Getting Started 
Misconception/Error The student is unable to compute quotients of fractions. 
Examples of Student Work at this Level The student:
 Multiplies the fractions instead of dividing them.
 Rewrites the fraction division problem as an equivalent multiplication problem but does not multiply the denominators. Instead, the student uses the common denominator as the denominator of the quotient getting .
 Rewrites each fraction with a common denominator but divides numerators in the wrong order.

Questions Eliciting Thinking If you were asked to multiply Â and , would the product be the same as the quotient?
I see that you rewrote the division as an equivalent multiplication problem. How did you multiply the two fractions?
Is it necessary to find a common denominator when you are dividing fractions? If you do find one, how should you then complete the division? 
Instructional Implications Help the student develop a strategy for dividing fractions. Begin with simple problems such as Â Ă· Â and use a visual model to help the student make sense of the division and its quotient. Eventually, transition the student to using the relationship between division and multiplication to develop the â€śinvert and multiplyâ€ť strategy in a meaningful way (see the Progressions for State Standards in Mathematics, Grades 6 â€“ 8, The Number System which can be found at http://ime.math.arizona.edu/progressions).
Give the student a pairÂ of problems involving fractions, one multiplication and one division. Ask the student to determine a strategy that is appropriate for each problem. Compare the strategies and engage the student in a discussion of the justification of each strategy. 
Moving Forward 
Misconception/Error The student is unable to compute quotients of mixed numbers. 
Examples of Student Work at this Level The student:
 Divides each part of the mixed numbers separately (8 Ă· 4; 1 Ă· 1, 10 Ă· 5 getting a final answer of 2).
 Multiplies each part of the mixed numbers separately (8 x 4, 1 x 1, 10 x 5 getting a final answer of 32).
 Attempts to use an invert and multiply strategy without converting the mixed numbers to fractions.
 Rewrites the mixed numbers as fractions and then multiplies the fractions instead of dividing them.
 Multiplies the divisor by the reciprocal of the dividend.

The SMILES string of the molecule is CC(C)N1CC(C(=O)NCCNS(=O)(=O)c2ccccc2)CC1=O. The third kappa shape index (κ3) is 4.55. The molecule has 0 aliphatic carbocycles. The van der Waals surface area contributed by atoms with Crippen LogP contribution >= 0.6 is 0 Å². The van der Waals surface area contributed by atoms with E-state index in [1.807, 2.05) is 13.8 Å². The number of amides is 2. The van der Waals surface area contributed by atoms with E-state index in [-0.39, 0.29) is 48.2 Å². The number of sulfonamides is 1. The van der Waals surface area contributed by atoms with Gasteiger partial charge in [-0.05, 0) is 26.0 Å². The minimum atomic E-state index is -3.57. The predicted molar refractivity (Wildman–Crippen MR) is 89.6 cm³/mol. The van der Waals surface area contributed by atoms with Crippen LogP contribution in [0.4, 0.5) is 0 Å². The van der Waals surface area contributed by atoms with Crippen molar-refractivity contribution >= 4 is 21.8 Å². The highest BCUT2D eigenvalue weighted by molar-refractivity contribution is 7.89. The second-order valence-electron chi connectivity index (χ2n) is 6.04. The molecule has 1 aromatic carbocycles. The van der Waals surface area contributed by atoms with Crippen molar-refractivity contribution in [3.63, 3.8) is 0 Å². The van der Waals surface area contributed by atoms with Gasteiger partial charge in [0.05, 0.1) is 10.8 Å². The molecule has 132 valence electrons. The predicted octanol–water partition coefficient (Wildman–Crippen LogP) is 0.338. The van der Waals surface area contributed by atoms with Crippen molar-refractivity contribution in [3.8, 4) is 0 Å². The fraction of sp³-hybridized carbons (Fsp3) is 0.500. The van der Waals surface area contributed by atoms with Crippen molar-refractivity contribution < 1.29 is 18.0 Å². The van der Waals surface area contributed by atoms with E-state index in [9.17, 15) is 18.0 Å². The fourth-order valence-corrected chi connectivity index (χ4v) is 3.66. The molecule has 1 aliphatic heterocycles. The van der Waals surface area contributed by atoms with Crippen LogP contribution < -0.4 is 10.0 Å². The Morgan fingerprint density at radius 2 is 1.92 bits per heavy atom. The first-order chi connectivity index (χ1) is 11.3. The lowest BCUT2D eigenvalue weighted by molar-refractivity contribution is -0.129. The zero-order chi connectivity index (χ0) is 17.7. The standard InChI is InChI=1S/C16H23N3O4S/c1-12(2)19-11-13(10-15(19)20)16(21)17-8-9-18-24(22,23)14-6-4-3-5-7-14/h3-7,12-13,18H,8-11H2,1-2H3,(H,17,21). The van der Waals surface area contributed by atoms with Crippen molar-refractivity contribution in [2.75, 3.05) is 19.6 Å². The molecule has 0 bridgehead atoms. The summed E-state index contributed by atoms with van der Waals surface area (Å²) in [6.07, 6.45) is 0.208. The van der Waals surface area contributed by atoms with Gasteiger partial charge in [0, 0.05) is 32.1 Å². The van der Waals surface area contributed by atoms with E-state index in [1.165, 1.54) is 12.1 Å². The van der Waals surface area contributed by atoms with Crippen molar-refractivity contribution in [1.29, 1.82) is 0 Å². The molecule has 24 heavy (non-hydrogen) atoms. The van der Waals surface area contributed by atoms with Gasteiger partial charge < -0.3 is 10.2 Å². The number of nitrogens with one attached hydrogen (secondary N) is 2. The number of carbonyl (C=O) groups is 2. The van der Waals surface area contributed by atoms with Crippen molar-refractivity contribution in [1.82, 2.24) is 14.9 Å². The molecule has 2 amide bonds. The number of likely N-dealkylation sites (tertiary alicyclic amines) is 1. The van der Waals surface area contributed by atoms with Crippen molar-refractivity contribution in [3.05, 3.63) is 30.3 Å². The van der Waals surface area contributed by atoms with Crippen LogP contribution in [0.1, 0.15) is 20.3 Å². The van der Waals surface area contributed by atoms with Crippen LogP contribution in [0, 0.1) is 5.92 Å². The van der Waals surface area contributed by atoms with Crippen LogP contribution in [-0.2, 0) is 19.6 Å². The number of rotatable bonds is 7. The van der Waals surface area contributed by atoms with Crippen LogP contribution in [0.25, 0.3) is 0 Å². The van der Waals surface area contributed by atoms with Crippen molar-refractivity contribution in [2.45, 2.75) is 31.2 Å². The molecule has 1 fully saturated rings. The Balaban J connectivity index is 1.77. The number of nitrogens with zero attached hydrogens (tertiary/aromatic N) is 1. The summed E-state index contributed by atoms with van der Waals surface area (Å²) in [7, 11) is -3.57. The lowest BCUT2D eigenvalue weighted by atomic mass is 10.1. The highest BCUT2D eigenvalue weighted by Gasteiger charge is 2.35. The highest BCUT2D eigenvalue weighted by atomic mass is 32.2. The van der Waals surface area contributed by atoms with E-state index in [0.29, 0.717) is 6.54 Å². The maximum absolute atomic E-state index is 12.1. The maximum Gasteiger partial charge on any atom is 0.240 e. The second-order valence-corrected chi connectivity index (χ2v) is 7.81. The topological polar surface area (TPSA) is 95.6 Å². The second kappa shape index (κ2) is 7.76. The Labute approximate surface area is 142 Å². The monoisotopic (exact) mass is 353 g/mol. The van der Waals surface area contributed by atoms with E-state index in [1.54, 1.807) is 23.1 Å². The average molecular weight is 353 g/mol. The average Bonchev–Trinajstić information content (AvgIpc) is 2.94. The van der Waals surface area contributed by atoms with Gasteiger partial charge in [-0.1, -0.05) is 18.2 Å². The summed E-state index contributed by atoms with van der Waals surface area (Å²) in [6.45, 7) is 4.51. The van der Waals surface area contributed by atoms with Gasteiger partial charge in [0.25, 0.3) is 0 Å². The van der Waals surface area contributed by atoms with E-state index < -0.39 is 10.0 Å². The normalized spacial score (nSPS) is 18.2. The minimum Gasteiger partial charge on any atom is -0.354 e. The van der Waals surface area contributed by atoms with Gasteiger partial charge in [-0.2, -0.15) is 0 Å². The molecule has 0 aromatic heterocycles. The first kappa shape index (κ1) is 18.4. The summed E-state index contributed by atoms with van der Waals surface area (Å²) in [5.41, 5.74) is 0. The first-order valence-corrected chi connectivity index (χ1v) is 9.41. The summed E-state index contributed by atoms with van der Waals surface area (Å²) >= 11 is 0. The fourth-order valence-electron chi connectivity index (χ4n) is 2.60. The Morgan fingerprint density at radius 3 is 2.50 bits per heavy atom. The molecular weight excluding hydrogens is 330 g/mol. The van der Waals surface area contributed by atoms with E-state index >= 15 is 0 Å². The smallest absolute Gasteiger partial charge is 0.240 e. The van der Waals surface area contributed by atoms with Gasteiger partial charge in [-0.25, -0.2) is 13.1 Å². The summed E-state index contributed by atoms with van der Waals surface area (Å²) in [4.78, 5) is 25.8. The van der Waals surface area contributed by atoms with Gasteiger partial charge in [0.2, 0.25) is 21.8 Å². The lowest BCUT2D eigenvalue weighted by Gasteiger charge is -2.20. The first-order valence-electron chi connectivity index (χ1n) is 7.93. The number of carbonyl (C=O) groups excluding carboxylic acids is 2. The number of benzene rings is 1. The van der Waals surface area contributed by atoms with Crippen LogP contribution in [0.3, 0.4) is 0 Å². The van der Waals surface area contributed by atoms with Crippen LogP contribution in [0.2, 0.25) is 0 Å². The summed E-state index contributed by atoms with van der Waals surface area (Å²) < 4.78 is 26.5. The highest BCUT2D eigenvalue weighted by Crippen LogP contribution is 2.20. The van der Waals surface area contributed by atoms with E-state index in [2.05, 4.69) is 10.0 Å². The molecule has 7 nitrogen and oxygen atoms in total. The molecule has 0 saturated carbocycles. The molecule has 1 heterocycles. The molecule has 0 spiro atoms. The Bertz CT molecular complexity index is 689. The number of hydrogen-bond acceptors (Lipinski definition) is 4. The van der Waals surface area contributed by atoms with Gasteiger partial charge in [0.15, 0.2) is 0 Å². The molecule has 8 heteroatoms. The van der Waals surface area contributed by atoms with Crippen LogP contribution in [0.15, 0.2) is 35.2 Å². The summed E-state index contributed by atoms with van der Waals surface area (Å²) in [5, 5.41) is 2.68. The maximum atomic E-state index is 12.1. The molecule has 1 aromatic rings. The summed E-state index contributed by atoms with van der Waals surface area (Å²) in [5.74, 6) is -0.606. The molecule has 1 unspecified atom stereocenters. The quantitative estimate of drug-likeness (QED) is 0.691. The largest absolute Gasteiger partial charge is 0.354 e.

Questions Eliciting Thinking Can you explain your strategy for dividing mixed numbers? Can you mathematically justify your strategy?
If you estimate the quotient, does your answer make sense compared to the estimate? 
Instructional Implications Be sure the student has developed an understanding of and proficiency with multiplying and dividing simple fractions. Then emphasize that once mixed numbers are rewritten as fractions, they can be multiplied and divided using the same strategies the student uses with simple fractions.
Allow the student to explore other strategies for dividing fractions and mixed numbers that make sense to the student (e.g., rewriting the divisor and the dividend with a common denominator and then dividing the numerators to find the quotient). Assist the student in evaluating and justifying the strategies. 
Almost There 
Misconception/Error The student makes minor errors when trying to compute quotients of fractions and mixed numbers. 
Examples of Student Work at this Level The student:

Questions Eliciting Thinking Can you read through your problem to look for any math errors?
What does it mean to write in lowest terms? Did you do that? How can you tell if a fraction is written in lowest terms?
Why did you put an equal sign between these expressions? Is there some way you can tell if they really are equivalent? What should you do with the second fraction when you change the operation to multiplication? 
Instructional Implications If needed, provide guidance on converting fractions to mixed numbers and writing fractions in lowest terms. Provide additional problems involving division of fractions and mixed numbers. Pair the student with another Almost There student, so they can compare strategies and answers and reconcile any differences.
Model writing mathematics correctly for the student. Provide immediate feedback if the student shows work in a mathematically incorrect manner (e.g., the student writes Â Ă· 5 when he or she meansÂ ). 
Got It 
Misconception/Error The student provides complete and correct responses to all components of the task. 
Examples of Student Work at this Level The student completes both division problems in a mathematically correct way, showing all work, and getting final answers of (1) Â and (2) Â or 1.

Questions Eliciting Thinking If you rewrite the fractions in lowest terms before you multiply, will you get the same answer?
Would you get a different answer if you reversed the dividend and divisor? Are the new answers related to the original answer in any way?
Can you change each of the original fractions into decimals and redo the problem using all decimals? Is your decimal answer equivalent to your fraction answer? How do you know? 
Instructional Implications Allow the student to explore other strategies for dividing fractions and mixed numbers that make sense to the student (e.g., rewriting the divisor and the dividend with a common denominator and then dividing the numerators to find the quotient). Ask the student to explain and justify the strategies.